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Dirtbag Fund: Cedar Wright Offers Cash for True Low-Budget Adventuring

Wright, with his psych on fringe life and distilled passion for rock climbing, has pulled the ripcord on a small glut of funding.

cedar wright belays alex honnold in mexicoWright, longtime adventure buddy of Alex Honnold (pictured) is shelling out some cash; (photo/Wright)
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We all know that dirtbagging can be arduous. I’m talking real dirtbagging, not the kind where you drive around in a van bigger than my apartment, with far finer appointments. There are still some holdouts who fret over whether their rig will survive its next cross-country trip. (Then, if it does, they’ll scramble for cash to shovel into repairs once they arrive.)

No way around it: The travails of the dirtbag exist at and around the poverty line. Few know that better than Cedar Wright, a late-blooming climbing influencer with years on the road behind him.

These are salad days, though, for Wright, and he’s found himself with relatively abundant financial means. What could be better than giving it away to young, deserving nomads and seekers like he once was?

Under the tenets of the Dirtbag Fund, nothing.

Wright launched the program in late April, and the first wave will issue five grants worth $1,000 each. A second, identically structured funding release is in the works now. To apply, all you need to do is send in a “short essay” with photos and (strongly encouraged) video content explaining why you deserve the cake.

“I’m setting up the Dirtbag fund to recognize, support, and amplify the voice of young climbers who are contributing to the culture and community of climbing, while scrapping by on next to nothing,” Wright wrote in an Instagram post announcing the grants.

The idea, he continued, is to boost these young migrants toward their goals, helping “magnify their stories and reach.”

More ambitiously, Wright’s making a play to ”expand and redefine the where and who of dirtbagism.”

Specifics are blurry here at the program’s outset — but that’s OK because Wright’s the only stakeholder, and it was all his idea. The Dirtbag Fund materialized in the wake of a catastrophic incident that could have left Wright paralyzed. Instead, the 48-year-old athlete fully recovered and started reflecting on his circumstances.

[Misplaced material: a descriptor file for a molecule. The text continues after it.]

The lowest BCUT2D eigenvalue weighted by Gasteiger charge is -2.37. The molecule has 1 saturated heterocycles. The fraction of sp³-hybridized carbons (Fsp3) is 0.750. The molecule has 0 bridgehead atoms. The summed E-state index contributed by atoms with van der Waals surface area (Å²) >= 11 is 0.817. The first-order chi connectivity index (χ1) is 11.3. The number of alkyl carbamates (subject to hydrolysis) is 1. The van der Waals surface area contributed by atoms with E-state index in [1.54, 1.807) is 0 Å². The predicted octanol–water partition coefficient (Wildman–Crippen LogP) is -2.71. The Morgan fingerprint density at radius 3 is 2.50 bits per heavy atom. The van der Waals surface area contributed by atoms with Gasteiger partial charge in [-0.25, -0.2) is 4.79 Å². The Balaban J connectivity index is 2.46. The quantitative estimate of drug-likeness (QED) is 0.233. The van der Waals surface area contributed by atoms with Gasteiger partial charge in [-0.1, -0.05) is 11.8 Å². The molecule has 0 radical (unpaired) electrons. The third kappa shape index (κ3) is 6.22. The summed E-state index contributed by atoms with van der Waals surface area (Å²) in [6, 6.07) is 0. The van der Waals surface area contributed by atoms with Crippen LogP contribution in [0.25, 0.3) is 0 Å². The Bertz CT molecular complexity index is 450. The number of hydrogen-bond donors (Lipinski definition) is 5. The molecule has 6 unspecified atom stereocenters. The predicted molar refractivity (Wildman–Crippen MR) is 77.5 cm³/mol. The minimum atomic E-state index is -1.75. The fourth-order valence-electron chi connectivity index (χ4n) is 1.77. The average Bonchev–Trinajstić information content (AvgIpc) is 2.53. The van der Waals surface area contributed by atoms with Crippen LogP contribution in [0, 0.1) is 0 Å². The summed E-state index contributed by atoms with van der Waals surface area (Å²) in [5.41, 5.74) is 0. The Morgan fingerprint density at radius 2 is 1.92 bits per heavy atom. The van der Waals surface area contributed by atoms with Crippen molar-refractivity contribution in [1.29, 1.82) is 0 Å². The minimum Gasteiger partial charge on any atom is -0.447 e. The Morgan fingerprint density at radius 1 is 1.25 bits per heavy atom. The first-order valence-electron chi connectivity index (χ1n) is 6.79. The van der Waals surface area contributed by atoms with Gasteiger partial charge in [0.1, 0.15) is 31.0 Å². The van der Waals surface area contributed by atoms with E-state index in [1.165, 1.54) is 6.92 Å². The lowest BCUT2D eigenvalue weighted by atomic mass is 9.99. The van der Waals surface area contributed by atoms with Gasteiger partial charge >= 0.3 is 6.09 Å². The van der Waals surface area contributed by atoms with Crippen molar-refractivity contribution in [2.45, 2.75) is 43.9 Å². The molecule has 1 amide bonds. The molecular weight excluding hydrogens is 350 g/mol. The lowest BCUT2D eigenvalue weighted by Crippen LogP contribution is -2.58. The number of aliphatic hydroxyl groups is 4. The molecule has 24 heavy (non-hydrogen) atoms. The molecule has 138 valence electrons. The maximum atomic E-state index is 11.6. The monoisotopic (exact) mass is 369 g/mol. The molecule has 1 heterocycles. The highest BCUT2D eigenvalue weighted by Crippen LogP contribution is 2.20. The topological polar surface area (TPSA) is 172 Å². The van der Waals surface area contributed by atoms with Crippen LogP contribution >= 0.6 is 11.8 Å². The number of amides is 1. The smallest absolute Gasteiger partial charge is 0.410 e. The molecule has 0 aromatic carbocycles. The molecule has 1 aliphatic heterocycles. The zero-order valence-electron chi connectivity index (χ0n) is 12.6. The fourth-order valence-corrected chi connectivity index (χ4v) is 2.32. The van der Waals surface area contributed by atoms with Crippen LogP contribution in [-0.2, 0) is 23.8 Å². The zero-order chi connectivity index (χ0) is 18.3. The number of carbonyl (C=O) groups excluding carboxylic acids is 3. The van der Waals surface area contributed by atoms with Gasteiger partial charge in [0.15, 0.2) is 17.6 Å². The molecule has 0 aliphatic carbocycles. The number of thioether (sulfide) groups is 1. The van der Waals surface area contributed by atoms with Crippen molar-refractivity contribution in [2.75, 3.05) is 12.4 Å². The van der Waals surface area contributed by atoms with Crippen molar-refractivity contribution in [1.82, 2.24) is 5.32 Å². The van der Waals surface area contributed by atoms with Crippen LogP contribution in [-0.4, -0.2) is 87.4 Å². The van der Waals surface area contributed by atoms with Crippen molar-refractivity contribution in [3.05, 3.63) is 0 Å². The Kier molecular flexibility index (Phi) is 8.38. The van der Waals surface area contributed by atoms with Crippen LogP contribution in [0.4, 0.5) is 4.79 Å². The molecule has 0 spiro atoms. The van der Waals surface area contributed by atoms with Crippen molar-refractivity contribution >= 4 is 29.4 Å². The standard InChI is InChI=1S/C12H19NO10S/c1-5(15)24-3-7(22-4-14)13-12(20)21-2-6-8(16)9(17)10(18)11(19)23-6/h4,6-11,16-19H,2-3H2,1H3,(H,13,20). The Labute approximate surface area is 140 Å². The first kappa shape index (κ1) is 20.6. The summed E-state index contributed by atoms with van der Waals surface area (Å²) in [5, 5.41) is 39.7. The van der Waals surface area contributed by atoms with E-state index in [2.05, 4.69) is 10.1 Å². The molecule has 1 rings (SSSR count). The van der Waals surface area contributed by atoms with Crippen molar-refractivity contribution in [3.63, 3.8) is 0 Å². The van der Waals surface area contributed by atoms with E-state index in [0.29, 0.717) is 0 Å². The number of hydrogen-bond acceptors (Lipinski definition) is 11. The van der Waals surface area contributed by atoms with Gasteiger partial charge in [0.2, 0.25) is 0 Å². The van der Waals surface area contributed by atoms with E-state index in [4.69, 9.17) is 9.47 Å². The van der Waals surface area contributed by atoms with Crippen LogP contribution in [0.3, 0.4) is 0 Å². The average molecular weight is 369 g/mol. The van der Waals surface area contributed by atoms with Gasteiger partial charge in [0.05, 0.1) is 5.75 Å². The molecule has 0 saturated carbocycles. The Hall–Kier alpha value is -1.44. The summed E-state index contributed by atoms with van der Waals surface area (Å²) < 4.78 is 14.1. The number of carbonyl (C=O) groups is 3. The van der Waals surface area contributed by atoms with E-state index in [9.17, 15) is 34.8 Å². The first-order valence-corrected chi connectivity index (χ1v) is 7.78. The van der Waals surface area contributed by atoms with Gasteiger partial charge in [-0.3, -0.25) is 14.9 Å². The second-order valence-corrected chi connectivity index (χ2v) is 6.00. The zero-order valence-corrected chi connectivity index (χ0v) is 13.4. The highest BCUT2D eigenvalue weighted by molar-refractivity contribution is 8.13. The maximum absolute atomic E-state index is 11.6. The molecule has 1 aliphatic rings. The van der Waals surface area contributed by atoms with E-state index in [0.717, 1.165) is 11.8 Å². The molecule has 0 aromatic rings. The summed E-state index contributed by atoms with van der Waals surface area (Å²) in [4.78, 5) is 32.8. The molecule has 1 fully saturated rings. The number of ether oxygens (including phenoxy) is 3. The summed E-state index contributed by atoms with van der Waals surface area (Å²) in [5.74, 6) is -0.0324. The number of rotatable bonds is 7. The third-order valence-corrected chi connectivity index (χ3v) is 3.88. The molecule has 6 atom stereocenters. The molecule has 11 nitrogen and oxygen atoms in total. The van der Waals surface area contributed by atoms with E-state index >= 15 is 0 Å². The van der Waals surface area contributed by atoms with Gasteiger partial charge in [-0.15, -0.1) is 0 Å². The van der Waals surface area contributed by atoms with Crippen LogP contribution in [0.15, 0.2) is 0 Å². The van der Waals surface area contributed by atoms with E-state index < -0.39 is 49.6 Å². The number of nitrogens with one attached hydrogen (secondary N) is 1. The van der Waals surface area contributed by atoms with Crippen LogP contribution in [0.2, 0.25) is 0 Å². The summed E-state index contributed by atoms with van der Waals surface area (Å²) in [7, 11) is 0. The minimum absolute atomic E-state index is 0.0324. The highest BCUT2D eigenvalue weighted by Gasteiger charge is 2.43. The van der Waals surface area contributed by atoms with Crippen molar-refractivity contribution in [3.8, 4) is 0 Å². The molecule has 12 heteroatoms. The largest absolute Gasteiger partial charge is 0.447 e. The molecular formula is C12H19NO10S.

“Coming back from it, I wasn’t sure whether I was ever going to climb or fly again,” Wright said on a recent episode of The Runout podcast. “It was a dark time for me — it was really unclear what my recovery would look like.

“I’d been kicking the idea [of the Dirtbag Fund] around for a long time. Then after the accident, I had this feeling of gratitude,” he continued.

So he leaped at his first opportunity to parlay it into reality: a sponsorship pitch from a fish oil company. The company offered Wright a $5,000 check, and that was all it took. As soon as he fired off an April 26 Instagram post, the Dirtbag Fund took off. More than 100 applications arrived within two weeks.

Wright called the response “heartwarming” and said he wished he could “go full Oprah” and start shelling out cash in seven figures.

Long story short, one day, he might. There’s another $5,000 up for grabs as of the Runout episode, plus gear from The North Face and beer from Fat Tire.

Increasing numbers, size, and scope of sponsors and publicity would undoubtedly transform the Dirtbag Fund. (It can’t just be fish oil forever.) With even a rudimentary scaling plan, the program’s future could take almost any shape.

However, its crusty, originating benefactor has made his founding principles clear.

“I’m hoping to award the money to a varied group of climbers…from desert rats to gym rats…and outcasts to activists. ‘Dirtbags’ in six-figure Sprinter vans need not apply,” Wright wrote.

Tally ho, noble scoundrels.

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